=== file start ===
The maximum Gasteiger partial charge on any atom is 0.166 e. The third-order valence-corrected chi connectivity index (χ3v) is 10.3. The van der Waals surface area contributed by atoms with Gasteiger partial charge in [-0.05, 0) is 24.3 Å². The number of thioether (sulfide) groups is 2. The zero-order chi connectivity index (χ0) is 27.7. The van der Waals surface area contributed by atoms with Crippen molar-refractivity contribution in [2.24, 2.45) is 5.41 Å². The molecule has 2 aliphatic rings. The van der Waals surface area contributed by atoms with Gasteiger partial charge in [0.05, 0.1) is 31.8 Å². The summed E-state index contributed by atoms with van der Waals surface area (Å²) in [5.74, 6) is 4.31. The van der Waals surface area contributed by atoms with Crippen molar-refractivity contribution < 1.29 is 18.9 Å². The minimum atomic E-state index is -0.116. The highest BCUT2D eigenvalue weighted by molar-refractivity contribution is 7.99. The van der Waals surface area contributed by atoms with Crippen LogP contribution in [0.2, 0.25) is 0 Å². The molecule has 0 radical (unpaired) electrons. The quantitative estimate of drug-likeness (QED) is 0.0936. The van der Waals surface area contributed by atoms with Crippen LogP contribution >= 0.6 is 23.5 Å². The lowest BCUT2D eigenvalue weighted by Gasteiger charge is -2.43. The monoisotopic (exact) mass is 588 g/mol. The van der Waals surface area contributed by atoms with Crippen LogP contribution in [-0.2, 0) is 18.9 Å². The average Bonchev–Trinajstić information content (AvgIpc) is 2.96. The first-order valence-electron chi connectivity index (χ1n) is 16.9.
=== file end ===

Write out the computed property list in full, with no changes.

The maximum Gasteiger partial charge on any atom is 0.166 e. The third-order valence-corrected chi connectivity index (χ3v) is 10.3. The van der Waals surface area contributed by atoms with Gasteiger partial charge in [-0.05, 0) is 24.3 Å². The number of thioether (sulfide) groups is 2. The zero-order chi connectivity index (χ0) is 27.7. The van der Waals surface area contributed by atoms with Crippen molar-refractivity contribution in [2.24, 2.45) is 5.41 Å². The molecule has 2 aliphatic rings. The van der Waals surface area contributed by atoms with Gasteiger partial charge in [0.05, 0.1) is 31.8 Å². The summed E-state index contributed by atoms with van der Waals surface area (Å²) in [5.74, 6) is 4.31. The van der Waals surface area contributed by atoms with Crippen molar-refractivity contribution < 1.29 is 18.9 Å². The minimum atomic E-state index is -0.116. The highest BCUT2D eigenvalue weighted by molar-refractivity contribution is 7.99. The van der Waals surface area contributed by atoms with Crippen LogP contribution in [0.2, 0.25) is 0 Å². The molecule has 0 radical (unpaired) electrons. The quantitative estimate of drug-likeness (QED) is 0.0936. The van der Waals surface area contributed by atoms with Crippen LogP contribution >= 0.6 is 23.5 Å². The lowest BCUT2D eigenvalue weighted by Gasteiger charge is -2.43. The monoisotopic (exact) mass is 588 g/mol. The van der Waals surface area contributed by atoms with Crippen LogP contribution in [-0.2, 0) is 18.9 Å². The average Bonchev–Trinajstić information content (AvgIpc) is 2.96. The first-order valence-electron chi connectivity index (χ1n) is 16.9.